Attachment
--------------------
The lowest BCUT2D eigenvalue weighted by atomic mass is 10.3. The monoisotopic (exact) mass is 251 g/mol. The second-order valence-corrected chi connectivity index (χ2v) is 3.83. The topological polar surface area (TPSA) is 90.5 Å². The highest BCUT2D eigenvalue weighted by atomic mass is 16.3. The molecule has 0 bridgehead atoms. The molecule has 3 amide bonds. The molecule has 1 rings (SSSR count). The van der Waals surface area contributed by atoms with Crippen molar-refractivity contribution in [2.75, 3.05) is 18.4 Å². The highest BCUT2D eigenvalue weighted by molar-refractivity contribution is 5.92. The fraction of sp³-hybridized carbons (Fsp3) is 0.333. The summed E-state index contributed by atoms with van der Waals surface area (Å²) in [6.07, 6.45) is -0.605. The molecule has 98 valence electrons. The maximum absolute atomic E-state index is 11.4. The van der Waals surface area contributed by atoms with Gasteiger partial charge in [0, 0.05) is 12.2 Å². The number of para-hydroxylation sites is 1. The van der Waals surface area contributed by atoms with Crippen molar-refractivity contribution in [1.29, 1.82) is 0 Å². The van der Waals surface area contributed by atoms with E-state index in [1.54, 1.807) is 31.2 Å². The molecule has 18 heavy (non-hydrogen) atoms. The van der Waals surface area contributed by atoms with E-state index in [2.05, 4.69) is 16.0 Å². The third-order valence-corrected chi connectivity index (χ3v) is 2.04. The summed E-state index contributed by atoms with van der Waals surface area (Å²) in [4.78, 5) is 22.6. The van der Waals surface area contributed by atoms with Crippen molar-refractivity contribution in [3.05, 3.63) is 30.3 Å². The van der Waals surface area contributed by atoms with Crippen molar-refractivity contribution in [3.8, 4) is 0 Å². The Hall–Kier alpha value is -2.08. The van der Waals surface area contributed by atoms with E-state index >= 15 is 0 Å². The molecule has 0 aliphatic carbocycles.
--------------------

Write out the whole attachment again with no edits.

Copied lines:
The lowest BCUT2D eigenvalue weighted by atomic mass is 10.3. The monoisotopic (exact) mass is 251 g/mol. The second-order valence-corrected chi connectivity index (χ2v) is 3.83. The topological polar surface area (TPSA) is 90.5 Å². The highest BCUT2D eigenvalue weighted by atomic mass is 16.3. The molecule has 0 bridgehead atoms. The molecule has 3 amide bonds. The molecule has 1 rings (SSSR count). The van der Waals surface area contributed by atoms with Crippen molar-refractivity contribution in [2.75, 3.05) is 18.4 Å². The highest BCUT2D eigenvalue weighted by molar-refractivity contribution is 5.92. The fraction of sp³-hybridized carbons (Fsp3) is 0.333. The summed E-state index contributed by atoms with van der Waals surface area (Å²) in [6.07, 6.45) is -0.605. The molecule has 98 valence electrons. The maximum absolute atomic E-state index is 11.4. The van der Waals surface area contributed by atoms with Gasteiger partial charge in [0, 0.05) is 12.2 Å². The number of para-hydroxylation sites is 1. The van der Waals surface area contributed by atoms with Crippen molar-refractivity contribution in [1.29, 1.82) is 0 Å². The van der Waals surface area contributed by atoms with E-state index in [1.54, 1.807) is 31.2 Å². The molecule has 18 heavy (non-hydrogen) atoms. The van der Waals surface area contributed by atoms with E-state index in [2.05, 4.69) is 16.0 Å². The third-order valence-corrected chi connectivity index (χ3v) is 2.04. The summed E-state index contributed by atoms with van der Waals surface area (Å²) in [4.78, 5) is 22.6. The van der Waals surface area contributed by atoms with Crippen molar-refractivity contribution in [3.05, 3.63) is 30.3 Å². The van der Waals surface area contributed by atoms with Crippen molar-refractivity contribution in [3.8, 4) is 0 Å². The Hall–Kier alpha value is -2.08. The van der Waals surface area contributed by atoms with E-state index >= 15 is 0 Å². The molecule has 0 aliphatic carbocycles.